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(Mary Schmich)Rosenthal's "Modern Love" essay contained this passage, along with the fact that her first tattoo was "j," for her husband, who has an "AKR" tattoo."I want more time with Jason. I want more time sipping martinis at the Green Mill Jazz Club on Thursday nights," Rosenthal wrote about her husband of 26 years. I probably have only a few days left being a person on this planet. "I am wrapping this up on Valentine's Day, and the most genuine, non-vase-oriented gift I can hope for is that the right person reads this, finds Jason, and another love story begins."The column recounts the couple's September 2015 trip to an emergency room for what they thought was "no-biggie appendicitis."Instead, Rosenthal was diagnosed with ovarian cancer, canceling many of the couple's plans and putting them on what she called "Plan Be," or "existing only in the present."New York Times editor Daniel Jones, who edited Rosenthal's column, said the essay was submitted by her agent.It became one of the most popular "Modern Love" columns, with millions of readers, Jones said."A lot of the response worldwide was how generous this was — this idea that you want your spouse, who's left behind, to find love again," Jones said.I've got a number of brilliant, beautiful, frank, funny friends, all capable of remarkable things, but writing an enticing online profile does not seem to be one of them. Some people offer their services in soup kitchens, some volunteer to shampoo crude oil off of sad, gooey pelicans; I rewrite online dating profiles.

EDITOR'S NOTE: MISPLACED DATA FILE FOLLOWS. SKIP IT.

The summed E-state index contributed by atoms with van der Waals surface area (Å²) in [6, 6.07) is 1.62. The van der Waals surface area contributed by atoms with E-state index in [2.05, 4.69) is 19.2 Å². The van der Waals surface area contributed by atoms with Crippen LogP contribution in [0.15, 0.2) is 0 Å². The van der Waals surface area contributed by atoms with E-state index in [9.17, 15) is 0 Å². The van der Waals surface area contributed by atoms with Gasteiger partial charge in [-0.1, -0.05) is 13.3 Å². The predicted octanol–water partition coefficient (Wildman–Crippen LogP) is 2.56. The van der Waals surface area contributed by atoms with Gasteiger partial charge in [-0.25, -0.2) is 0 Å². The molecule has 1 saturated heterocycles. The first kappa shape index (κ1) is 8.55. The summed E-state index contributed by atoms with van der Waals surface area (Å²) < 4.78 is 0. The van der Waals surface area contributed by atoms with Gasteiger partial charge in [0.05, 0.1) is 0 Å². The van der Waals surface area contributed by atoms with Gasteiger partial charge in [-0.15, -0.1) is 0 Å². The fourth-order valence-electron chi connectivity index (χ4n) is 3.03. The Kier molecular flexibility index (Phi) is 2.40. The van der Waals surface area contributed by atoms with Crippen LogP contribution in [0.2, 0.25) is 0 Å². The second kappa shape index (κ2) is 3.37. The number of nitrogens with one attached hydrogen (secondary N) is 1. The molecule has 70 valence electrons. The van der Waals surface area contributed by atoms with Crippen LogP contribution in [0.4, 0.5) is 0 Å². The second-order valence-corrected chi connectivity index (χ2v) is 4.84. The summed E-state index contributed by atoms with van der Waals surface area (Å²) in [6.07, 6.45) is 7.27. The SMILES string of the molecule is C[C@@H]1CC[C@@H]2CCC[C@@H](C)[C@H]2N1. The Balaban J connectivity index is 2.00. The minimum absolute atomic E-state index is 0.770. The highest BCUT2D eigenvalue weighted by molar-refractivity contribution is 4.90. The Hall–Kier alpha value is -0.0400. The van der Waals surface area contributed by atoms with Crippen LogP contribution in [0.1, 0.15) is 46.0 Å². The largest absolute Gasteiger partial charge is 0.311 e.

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She had a flair for random acts of kindness, whether hanging dollar bills from a tree or leaving notes on ATM's."I do what feels right to me," Rosenthal told Chicago magazine in 2010.

"If it resonates or plants some seeds, great."She experimented with different media and liked to blend the virtual and physical worlds.

I didn't have to read beyond her opening sentence—"I like the library! All the exclamation points in the world couldn't save that line. But surely there's a juicier way to bring up your literary fetish.

Your online dating profile is your selling point, allowing you a prime opportunity to showcase your best photos and your unique personality.

A Chicago author fighting ovarian cancer who may not have long to live has offered up her husband in a tear-jerking essay: "If you're looking for a dreamy, let's-go-for-it travel companion, Jason is your man." Amy Krouse Rosenthal described her illness and her marriage in a "Modern Love" column...